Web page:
The kumiho is typically pictured as taking a female form when transforming into a human being (as indicated in the encyclopedia entries), but the kumiho in “The Maiden who Discovered a Kumiho through a Chinese Poem” turns into a young man who attempts to trick the maiden into marrying him. It should be noted that this is the only case where the kumiho transforms into a man; in the rest of the tales the kumiho takes the form of a beautiful girl.
Although it is not indicated in the encyclopedia entry quoted above, the kumiho is not a benign trickster who delights only in fooling people. There is no doubt that the kumiho is an evil creature; unlike the fox of Japanese folklore, who will sometimes change into a woman to marry a man who has been kind to it, the kumiho never appears as a benevolent figure. The kumiho encountered by Pak Munsu intended to harm him, but he was able to escape. Likewise, the amorous king was saved by the timely arrival of a mountain spirit who struck the kumiho on the cheek and forced her to reveal her true form. Others were not so lucky. In “The Hunter and the Kumiho” (“P'osuwa kumiho”), a hunter comes upon a fox scratching at a human skull in the woods. Before his eyes, the fox changed into an old woman and went down into a nearby village (the scratching of the skull and the subsequent metamorphosis introduces an element of sympathetic magic into the kumiho's transformation, but there is not space enough here to flesh out this aspect). The hunter followed and saw her “reunited” with her children, who had puzzled over her absence of several months. The hunter was able to warn the children that their mother had been killed by the kumiho, and the kumiho intended them to be her next victims. “The Emperor's Kumiho Daughter-in-Law” tells of us a Chinese emperor's son who married a kumiho. After the marriage, the country's retainers mysteriously began to die one by one. The tale's hero eventually discovered the kumiho and was given permission by the emperor to kill it and save the remaining retainers. The kumiho of “The Kumiho and the Samjokku (Three-legged Dog)” (“Kumihowa samjokku”) is married to another Chinese emperor, and she shows vampiric tendencies in wanting to suck the blood from her intended victim, the hero of the tale (she is foiled by the hero's three-legged dog, who attacks and kills her).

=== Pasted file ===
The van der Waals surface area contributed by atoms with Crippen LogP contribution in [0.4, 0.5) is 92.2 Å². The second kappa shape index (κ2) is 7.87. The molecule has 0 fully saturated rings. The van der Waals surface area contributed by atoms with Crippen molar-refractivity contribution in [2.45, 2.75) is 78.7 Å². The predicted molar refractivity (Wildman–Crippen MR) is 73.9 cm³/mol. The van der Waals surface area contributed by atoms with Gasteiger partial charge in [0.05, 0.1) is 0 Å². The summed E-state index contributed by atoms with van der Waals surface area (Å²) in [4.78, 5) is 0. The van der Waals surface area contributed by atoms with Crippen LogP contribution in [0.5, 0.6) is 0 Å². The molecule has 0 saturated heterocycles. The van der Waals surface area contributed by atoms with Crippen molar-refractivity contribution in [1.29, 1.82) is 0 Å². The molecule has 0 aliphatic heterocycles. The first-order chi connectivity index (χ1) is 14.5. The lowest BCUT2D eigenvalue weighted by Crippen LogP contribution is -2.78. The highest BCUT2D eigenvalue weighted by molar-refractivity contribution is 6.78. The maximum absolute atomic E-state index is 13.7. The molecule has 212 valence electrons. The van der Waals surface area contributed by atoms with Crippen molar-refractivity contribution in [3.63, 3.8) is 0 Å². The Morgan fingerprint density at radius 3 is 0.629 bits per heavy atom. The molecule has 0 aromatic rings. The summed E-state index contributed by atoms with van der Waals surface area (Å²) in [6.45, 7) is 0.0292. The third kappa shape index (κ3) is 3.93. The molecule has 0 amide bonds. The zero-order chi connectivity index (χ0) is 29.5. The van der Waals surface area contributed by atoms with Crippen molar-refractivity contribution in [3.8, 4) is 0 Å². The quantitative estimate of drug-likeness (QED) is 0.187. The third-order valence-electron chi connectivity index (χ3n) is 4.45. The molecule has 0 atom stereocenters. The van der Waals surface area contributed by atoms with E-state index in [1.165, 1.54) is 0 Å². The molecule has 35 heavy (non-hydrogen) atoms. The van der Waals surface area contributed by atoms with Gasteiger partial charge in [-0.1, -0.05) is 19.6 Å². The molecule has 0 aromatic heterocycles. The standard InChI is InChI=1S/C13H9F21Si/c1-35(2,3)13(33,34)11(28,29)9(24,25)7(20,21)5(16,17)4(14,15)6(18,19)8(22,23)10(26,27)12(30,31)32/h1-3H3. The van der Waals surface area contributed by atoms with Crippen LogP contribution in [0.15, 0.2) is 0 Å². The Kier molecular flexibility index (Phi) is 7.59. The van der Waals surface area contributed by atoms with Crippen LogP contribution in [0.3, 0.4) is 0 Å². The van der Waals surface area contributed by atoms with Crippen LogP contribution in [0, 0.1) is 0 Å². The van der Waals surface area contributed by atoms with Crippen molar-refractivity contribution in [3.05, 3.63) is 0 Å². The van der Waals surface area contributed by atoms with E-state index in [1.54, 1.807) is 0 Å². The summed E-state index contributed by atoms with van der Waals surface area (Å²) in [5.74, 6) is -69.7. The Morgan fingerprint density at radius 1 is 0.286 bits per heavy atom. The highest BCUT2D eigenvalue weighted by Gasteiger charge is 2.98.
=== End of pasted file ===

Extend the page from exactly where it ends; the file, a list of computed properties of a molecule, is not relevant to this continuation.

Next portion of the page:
Although this is by no means a complete survey of kumiho tales, it should suffice to supplement the brief definition we began with. Through these tales we can see just how intriguing a character the kumiho is, reflecting in its complex nature aspects found in various characters familiar to a Western audience: the trickster, the fiend, the succubus, and even the vampire. The kumiho continues to live on today as one of the few truly evil creatures of Korean folklore.